“What Death Does” at the Boiler features the premier installation of a three dimensional realization of Kaltenbach’s drawing of the same name. This includes a full-scale living room with no ceiling or roof, allowing rain to flow freely into the room and its furnishings, ultimately destroying its contents. Supplementing this work will be the original drawing, prints, time capsules, and other works that focus on the eventuality of death, all in the tomb-like environment of the Boiler exhibition space.
In writing about Kaltenbach’s Time Capsules, Daniel Byers (Curatorial Fellow at the Walker Art Center) wrote in the catalog for The Quick and The Dead, “Time Capsules, and their attendant acts of burial and excavation, also force a reckoning with death, confounding aging and decay with their timelessness and material preservation.”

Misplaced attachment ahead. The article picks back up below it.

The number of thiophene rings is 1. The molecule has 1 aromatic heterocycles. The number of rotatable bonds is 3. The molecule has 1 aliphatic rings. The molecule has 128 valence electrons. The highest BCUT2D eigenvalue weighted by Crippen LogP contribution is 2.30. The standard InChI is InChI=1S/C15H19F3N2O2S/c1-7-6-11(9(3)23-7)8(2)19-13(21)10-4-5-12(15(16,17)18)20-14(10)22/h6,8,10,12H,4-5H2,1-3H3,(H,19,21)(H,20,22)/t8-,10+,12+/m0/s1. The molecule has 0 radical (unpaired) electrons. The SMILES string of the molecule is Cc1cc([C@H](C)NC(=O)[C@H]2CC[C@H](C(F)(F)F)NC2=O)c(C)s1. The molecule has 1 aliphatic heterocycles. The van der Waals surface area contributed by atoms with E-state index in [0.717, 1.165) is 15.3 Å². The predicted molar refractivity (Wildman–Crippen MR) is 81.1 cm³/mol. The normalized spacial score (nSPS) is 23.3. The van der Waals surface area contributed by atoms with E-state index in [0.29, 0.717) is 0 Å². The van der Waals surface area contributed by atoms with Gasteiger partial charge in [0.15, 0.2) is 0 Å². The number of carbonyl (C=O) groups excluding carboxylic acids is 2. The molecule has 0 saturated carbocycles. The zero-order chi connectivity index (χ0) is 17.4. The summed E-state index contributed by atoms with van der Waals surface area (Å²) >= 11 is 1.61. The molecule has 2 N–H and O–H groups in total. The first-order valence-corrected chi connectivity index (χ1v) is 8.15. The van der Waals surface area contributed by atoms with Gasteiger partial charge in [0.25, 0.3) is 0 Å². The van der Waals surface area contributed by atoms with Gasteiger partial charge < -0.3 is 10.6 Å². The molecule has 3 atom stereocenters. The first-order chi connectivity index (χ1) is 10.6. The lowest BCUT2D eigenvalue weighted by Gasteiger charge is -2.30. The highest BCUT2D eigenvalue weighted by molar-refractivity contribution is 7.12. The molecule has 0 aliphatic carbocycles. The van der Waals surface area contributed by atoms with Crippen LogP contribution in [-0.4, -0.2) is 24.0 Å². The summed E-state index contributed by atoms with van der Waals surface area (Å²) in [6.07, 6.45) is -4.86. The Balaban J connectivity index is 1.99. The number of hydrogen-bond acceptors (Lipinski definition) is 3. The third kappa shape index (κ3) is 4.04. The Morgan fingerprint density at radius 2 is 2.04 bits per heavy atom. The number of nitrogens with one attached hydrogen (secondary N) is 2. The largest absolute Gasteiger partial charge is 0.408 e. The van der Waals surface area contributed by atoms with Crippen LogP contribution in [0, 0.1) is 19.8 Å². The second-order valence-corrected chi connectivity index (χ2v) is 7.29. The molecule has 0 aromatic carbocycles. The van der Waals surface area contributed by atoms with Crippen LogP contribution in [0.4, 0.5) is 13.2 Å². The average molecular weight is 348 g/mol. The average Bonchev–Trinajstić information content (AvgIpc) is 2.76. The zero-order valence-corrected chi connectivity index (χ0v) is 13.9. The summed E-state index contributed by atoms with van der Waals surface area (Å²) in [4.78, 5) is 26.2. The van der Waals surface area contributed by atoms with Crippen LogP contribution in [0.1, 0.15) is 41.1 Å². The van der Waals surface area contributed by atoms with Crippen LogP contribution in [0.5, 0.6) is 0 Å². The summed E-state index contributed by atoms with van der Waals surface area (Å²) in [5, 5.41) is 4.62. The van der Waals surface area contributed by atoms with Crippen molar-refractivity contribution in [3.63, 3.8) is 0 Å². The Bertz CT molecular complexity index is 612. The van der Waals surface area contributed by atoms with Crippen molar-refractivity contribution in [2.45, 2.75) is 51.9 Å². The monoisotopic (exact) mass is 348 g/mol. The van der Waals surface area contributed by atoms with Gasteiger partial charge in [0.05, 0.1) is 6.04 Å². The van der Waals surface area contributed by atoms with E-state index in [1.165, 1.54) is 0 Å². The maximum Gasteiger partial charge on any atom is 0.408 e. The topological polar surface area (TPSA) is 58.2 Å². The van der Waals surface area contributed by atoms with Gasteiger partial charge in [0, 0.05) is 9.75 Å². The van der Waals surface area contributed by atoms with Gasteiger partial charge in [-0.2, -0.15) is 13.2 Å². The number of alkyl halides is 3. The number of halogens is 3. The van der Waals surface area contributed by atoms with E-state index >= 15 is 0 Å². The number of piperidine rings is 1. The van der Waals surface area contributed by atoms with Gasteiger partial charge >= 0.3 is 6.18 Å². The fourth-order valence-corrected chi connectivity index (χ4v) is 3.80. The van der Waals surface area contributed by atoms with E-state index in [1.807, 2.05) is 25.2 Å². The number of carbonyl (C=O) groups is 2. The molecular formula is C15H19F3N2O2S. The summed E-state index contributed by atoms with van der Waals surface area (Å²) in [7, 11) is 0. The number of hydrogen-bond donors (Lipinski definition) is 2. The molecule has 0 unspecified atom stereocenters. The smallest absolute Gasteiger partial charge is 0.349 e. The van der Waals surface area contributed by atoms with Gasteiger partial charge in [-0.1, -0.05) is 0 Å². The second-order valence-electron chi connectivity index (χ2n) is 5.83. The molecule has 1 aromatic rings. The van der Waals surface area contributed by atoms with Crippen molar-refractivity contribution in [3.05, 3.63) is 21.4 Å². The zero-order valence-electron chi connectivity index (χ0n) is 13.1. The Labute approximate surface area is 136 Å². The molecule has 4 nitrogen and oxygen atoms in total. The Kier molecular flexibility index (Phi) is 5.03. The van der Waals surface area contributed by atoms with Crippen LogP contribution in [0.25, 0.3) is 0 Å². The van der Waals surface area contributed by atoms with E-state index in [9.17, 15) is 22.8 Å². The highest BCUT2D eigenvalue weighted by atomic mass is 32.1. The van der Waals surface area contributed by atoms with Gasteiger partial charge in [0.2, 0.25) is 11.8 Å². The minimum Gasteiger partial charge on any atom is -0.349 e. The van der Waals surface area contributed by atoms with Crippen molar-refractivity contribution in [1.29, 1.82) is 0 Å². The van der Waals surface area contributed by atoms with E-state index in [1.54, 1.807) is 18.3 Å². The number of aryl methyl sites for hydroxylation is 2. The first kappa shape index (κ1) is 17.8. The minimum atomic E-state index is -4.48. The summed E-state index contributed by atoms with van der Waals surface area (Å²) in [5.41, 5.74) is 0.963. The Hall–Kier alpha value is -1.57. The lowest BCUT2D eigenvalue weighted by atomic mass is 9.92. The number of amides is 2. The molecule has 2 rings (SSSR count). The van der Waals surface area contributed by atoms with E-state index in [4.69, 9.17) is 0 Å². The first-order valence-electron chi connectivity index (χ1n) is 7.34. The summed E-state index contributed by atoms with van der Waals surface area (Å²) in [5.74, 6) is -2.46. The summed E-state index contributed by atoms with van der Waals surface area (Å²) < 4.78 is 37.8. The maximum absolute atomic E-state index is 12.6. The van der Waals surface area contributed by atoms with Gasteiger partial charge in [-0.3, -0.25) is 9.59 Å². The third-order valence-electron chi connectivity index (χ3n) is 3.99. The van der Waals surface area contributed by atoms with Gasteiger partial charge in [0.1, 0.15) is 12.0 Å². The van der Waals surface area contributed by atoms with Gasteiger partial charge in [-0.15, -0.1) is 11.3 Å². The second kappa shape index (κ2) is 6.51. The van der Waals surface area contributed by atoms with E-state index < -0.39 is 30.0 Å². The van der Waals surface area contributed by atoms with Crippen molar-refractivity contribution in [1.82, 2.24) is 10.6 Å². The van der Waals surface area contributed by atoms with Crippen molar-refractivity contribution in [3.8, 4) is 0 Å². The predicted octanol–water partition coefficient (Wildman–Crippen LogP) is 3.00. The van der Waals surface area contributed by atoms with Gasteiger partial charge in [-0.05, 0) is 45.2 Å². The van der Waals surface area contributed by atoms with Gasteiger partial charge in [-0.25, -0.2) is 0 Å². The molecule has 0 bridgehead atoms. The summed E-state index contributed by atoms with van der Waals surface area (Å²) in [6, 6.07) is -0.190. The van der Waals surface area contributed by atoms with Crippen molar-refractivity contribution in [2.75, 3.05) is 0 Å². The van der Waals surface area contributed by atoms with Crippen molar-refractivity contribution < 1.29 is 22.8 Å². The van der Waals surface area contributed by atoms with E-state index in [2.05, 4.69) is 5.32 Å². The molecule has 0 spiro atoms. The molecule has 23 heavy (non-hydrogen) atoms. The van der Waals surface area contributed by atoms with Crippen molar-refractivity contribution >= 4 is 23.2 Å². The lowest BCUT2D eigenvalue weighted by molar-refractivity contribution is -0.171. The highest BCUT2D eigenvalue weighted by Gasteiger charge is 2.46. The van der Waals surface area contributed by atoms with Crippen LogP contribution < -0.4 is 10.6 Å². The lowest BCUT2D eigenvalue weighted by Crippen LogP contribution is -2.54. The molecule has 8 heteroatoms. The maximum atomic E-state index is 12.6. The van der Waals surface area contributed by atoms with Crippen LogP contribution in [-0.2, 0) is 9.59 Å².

Stephen Kaltenbach has exhibited nationally and internationally including several definitive exhibitions of conceptual/minimal art including: “Live In Your Head: When Attitudes Become Form” (Harald Szeemann) Kunsthalle, Berne, Switzerland; “Information” (Kynaston L. McShine) Museum of Modem Art, New York, NY; “Earthworks” Dwan Gallery, New York, NY; “9 at Leo Castelli” (Robert Morris); “KONZEPTION–CONCEPTION” Stadtisches Museum, Leverkusen (Konrad Fischer/Rolf Wedewer); “Between Man and Matter: Tokyo Biennale” (Yusuke Nakahara) Tokyo; “955,000: Vancouver Show” Vancouver Art Gallery, Vancouver, Canada (Lucy R. Lippard); “1965-1975: Reconsidering the Object of Art” (Ann Goldstein/Anne Rorimer) Museum of Contemporary Art, Los Angeles; “The Quick and The Dead” (Peter Eleey) Walker Art Center, Minneapolis, MN; “1969” PS1, New York, NY; “Under the Big Black Sun” (Paul Schimmel) MOCA, Los Angeles, CA; “State of Mind” (Constance Lewallen/Karen Moss) Orange County Museum of Art, Newport Beach, CA and Berkeley Art Museum/Pacific Film Archive, Berkeley, CA; “ENDS OF THE EARTH: Land Art to 1974” (Philipp Kaiser/Miwon Kwon) MOCA, Los Angeles; “When Attitudes Become Form: Bern 1969/Venice 2013” (Germano Celant) Foundazione Prada, Venice, Italy; “Materializing ‘Six Years’” Lucy R. Lippard and the Emergence of Conceptual Art” (Catherine Morris/Vincent Bonin) Brooklyn Museum, Brooklyn, NY; and many others.